On appeal from Local Finance Board, Department of Community Affairs.
Approved for Publication December 19, 1995; As Corrected May 31, 1996.
Before Judges Petrella, Skillman *fn1 and P.g. Levy. The opinion of the court was delivered by Petrella, P.j.a.d.
The opinion of the court was delivered by: Petrella
The opinion of the court was delivered by
The Township of Monroe appeals from the decision of the Local Finance Board, Division of Local Finance in the Department of Community Affairs (Board), upholding an August 23, 1994 joint letter order of the Director of the Division of Local Government Services and the Assistant Director of the Division of Taxation. The order directed Monroe Township "to take no action to is sue checks or other credits to property owners affected by" Monroe Township's July 6, 1994 tax abatement resolution. That resolution provided certain homeowners in Monroe Township with a partial abatement on their 1994 real estate taxes. *fn2 The resolution purportedly was adopted by Monroe Township pursuant to the authority in N.J.S.A. 54:4-99 and 100.
The owners of certain types of condominium units in a planned retirement community located in Monroe Township had objected to their 1994 property tax assessments as discriminatory. They informed Monroe Township that prior to April 1, 1994, their representatives had discussed their concerns with Monroe Township's tax assessor, who assertedly had assured them that their property tax assessments for 1994 would be reduced. Apparently relying on that assurance, the property owners did not file tax appeals for 1994. Monroe Township's tax assessor denied that she had made such an assurance.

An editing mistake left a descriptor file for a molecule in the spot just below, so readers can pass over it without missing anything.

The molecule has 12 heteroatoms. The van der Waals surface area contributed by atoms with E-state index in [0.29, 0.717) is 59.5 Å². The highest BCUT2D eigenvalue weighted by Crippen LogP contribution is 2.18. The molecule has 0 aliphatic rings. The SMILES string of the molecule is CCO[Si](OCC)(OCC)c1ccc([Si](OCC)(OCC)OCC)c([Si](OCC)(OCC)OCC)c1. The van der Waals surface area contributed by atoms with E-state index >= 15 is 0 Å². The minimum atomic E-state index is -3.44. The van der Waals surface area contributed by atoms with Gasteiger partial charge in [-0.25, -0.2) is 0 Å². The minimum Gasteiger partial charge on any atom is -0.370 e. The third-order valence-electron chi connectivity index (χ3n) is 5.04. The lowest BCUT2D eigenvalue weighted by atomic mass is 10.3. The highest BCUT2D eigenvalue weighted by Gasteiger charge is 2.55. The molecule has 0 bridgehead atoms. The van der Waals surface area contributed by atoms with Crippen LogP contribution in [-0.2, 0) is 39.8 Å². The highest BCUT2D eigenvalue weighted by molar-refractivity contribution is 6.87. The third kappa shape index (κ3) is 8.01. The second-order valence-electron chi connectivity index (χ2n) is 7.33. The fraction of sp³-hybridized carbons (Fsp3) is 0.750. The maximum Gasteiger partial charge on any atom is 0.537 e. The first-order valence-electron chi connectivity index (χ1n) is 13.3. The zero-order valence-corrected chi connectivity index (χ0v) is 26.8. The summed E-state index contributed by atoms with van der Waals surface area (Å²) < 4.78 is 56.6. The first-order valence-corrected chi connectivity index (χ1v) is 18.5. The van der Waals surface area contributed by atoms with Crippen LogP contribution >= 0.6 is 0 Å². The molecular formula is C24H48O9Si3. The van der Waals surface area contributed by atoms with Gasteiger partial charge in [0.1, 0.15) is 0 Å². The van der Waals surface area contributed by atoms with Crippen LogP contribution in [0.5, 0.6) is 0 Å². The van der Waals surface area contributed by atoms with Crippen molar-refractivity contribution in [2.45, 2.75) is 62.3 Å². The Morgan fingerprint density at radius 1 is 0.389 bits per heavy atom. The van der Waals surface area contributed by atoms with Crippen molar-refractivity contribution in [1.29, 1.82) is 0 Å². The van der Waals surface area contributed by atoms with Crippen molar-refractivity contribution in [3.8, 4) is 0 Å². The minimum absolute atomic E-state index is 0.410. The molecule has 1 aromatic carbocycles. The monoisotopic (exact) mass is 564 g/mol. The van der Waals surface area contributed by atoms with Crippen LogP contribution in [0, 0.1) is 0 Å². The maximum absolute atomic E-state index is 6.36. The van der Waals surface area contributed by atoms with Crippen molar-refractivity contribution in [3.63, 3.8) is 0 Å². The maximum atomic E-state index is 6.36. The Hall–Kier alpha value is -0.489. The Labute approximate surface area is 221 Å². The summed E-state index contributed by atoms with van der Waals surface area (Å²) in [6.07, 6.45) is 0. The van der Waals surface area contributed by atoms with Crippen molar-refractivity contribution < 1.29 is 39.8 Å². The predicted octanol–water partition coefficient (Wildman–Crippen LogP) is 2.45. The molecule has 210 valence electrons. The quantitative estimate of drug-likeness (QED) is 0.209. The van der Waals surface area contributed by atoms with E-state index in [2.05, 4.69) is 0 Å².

Monroe Township responded to the taxpayers' pleas by adopting a July 6, 1994 resolution approving a property tax abatement program *fn3 for those taxpayers under N.J.S.A. 54:4-99 and 100. The resolution recited in part:
WHEREAS, the Assessor, although denying she agreed to reduce the assessments of the Lexington and Laurel units for the tax year 1994, recognizes that if she had reconsidered the full and fair value of the Lexington and Laurel units prior to the April 1st filing deadline she would have reduced the 1994 assessments as reflected on exhibit A attached hereto and made a part hereof.
In the joint letter order from the Division of Local Government Services and the Division of Taxation, the State took the position that N.J.S.A. 54:4-99 and 100 only applied in instances where there were illegal assessments or where "past due taxes" were due and owing and that neither situation existed here. Accordingly, the abatements were ordered to be withheld.
Monroe Township then appealed the joint order to the Board. In reaching its decision to uphold the order, the Board relied on its statutory authority to supervise and regulate the financial activities of local governments. It concluded that the Director's order was proper because Monroe Township had circumvented the statutory procedures for challenging property tax assessments by unlawfully using the cited statutory sections.
Monroe Township argues that the Board lacked jurisdiction over local government tax abatement matters. It also argues that it had authority under N.J.S.A. 54:4-99 and 100 to adopt the tax abatement resolution because the assessor's failure to reduce the 1994 assessments rendered them "illegal," and therefore, it was refunding "past due," "illegal" taxes.
When an agency interprets a statute, the appellate court is in no way bound by the agency's interpretation. Greenwood v. State Police Training Ctr., 127 N.J. 500, 513, 606 A.2d 336 (1992). Monroe Township, through its own action, attempted to cure what it considered an improper act of the tax assessor, and in so doing, Monroe Township effectively circumvented the tax appeal process and overstepped its statutory authority. Hence, the Board acted within its statutory authority and responsibility to supervise and regulate the financial affairs of ...